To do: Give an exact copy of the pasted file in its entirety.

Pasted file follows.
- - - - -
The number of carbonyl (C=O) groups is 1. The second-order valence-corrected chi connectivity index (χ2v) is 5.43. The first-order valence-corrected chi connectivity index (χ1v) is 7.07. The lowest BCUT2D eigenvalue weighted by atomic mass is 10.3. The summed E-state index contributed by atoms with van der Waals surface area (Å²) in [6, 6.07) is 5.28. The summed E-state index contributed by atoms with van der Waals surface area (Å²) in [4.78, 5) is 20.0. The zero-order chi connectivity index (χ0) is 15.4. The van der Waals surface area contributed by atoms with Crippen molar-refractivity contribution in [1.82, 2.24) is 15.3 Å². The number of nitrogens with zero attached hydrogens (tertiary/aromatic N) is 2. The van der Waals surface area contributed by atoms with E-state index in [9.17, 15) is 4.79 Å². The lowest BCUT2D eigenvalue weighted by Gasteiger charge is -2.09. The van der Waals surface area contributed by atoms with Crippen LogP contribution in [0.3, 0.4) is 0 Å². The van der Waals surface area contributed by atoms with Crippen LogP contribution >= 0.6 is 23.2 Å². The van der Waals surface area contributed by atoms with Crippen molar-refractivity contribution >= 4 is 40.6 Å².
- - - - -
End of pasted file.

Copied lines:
The number of carbonyl (C=O) groups is 1. The second-order valence-corrected chi connectivity index (χ2v) is 5.43. The first-order valence-corrected chi connectivity index (χ1v) is 7.07. The lowest BCUT2D eigenvalue weighted by atomic mass is 10.3. The summed E-state index contributed by atoms with van der Waals surface area (Å²) in [6, 6.07) is 5.28. The summed E-state index contributed by atoms with van der Waals surface area (Å²) in [4.78, 5) is 20.0. The zero-order chi connectivity index (χ0) is 15.4. The van der Waals surface area contributed by atoms with Crippen molar-refractivity contribution in [1.82, 2.24) is 15.3 Å². The number of nitrogens with zero attached hydrogens (tertiary/aromatic N) is 2. The van der Waals surface area contributed by atoms with E-state index in [9.17, 15) is 4.79 Å². The lowest BCUT2D eigenvalue weighted by Gasteiger charge is -2.09. The van der Waals surface area contributed by atoms with Crippen LogP contribution in [0.3, 0.4) is 0 Å². The van der Waals surface area contributed by atoms with Crippen LogP contribution >= 0.6 is 23.2 Å². The van der Waals surface area contributed by atoms with Crippen molar-refractivity contribution >= 4 is 40.6 Å².